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Lincolnshire County Council loses its battle for fairer funding again as Government posts draft settlements





Lincolnshire’s hopes for fairer funding have been dashed again after the government posted its draft local councils settlements.

The funding announcement included a £60 billion package for councils nationally - and government said it equated to a 9% increase on last year.

However, despite welcoming some extra funding, leaders have said Lincolnshire continues to be recognised as a low council tax base authority - meaning that the county is treated as sparsely populated and funded accordingly.

Lcc Martin Hill £12m Funding Campaign Sign. Photo: Daniel Jaines (61456454)
Lcc Martin Hill £12m Funding Campaign Sign. Photo: Daniel Jaines (61456454)

Officials said to take advantage of the most funding, council tax could need to rise by 5%.

They’ve also hit out at a lack of funding for highways again, despite campaigns earlier this year making it clear the county’s roads are at risk.

The authority is still working through the detail as it considers its budget - which is due to appear before councillors in January.

Director of Resources Andrew Crookham, said: “As we expected, with additional costs pressures, the total funding from the government won’t be enough to run our services next year.

“We’ll be putting together financial options to be considered by the council’s executive early in the new year.

“With increased demand for services and inflation running at 10%, these are likely to include using reserves, increasing council tax and finding savings – or most likely a combination of all three.”

As part of the settlement, the government will give the council about £19 million extra for social care in a bid to tackle challenges such as increased demand and cost pressures.

However, Mr Crookham said: “This additional money is distributed through a formula that recognises Lincolnshire as a low council tax base authority.”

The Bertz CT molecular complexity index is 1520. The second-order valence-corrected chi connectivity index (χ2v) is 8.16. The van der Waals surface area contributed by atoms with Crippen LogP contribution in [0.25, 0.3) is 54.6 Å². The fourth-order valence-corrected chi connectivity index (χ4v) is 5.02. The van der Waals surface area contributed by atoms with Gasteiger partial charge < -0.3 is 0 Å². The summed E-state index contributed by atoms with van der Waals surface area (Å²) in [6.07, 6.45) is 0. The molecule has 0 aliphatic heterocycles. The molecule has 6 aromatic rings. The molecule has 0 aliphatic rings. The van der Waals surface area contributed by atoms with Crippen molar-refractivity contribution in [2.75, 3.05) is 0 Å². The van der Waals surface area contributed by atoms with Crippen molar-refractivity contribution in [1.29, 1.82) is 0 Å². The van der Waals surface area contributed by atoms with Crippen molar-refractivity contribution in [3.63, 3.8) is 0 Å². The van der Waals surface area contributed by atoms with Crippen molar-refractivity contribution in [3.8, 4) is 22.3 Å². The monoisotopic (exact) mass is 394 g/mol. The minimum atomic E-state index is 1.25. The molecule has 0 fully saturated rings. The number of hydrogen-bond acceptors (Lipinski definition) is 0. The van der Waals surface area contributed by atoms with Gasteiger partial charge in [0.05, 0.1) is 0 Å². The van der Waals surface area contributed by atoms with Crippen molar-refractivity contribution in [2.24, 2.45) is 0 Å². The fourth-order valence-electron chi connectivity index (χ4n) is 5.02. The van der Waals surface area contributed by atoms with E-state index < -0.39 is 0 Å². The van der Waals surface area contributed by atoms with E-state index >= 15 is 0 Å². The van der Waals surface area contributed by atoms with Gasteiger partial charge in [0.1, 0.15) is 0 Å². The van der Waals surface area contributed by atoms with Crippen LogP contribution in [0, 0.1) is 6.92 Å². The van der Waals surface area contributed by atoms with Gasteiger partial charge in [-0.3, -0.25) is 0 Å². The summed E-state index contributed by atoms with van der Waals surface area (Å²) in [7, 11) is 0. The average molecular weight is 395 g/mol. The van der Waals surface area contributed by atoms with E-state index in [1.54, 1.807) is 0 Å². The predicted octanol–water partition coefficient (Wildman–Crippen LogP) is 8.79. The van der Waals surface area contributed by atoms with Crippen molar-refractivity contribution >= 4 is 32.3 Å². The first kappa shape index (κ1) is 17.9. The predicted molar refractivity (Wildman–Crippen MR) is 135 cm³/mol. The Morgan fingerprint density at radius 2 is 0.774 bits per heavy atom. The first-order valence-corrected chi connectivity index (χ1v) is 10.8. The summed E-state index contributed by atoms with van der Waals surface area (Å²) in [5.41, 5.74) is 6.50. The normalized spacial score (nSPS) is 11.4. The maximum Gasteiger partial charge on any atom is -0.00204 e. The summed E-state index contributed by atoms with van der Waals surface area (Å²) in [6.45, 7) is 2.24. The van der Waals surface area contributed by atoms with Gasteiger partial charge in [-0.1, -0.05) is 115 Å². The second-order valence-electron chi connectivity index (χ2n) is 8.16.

Council leader Coun Martin Hill said an “inevitable funding gap” means political decisions are needed to secure funding services.

“Whilst the statement appears to show an increase spending power for us of 9%, that is reliant on us increasing the council tax by the full 5% – a 3% council tax rise and a 2% social care precept,” he said.

“Much of our government funding is in the form of grants, and these can be taken away at any point, and this is not as secure as money from our base funding.

“So although the additional funding for social care is very welcome, I am disappointed that Fairer Funding has once again been kicked into the long grass until 2025 – having originally been promised in 2019. This is vital to securing long-term financial stability for councils.”

He added that he was “disappointed” that highways funding had not been properly addressed “again”.

“Having well maintained roads is so important for safety and connectivity in our rural county,” he said.

“Our residents pay their road tax and deserve to have roads that are up to standard.”

The government settlement praised the inclusion of a £100 million scheme to protect the most vulnerable households from tax rises.It said its budget “offered greater certainty up to 2024/25”.

MISSING CAPTION (61517525)
MISSING CAPTION (61517525)

Speaking after the meeting, Sutton Bridge councillor Chris Brewis said that £169million had been taken away from the county since 2010.

He said: “I am very disappointed and disappointed that they don’t fight harder for it. I don’t know to what extent they involve the MPs. I think they should make a stronger case.”

The provisional settlement will go to consultation for four weeks closing on January 15, 2023. Final figures will then be confirmed in the New Year.



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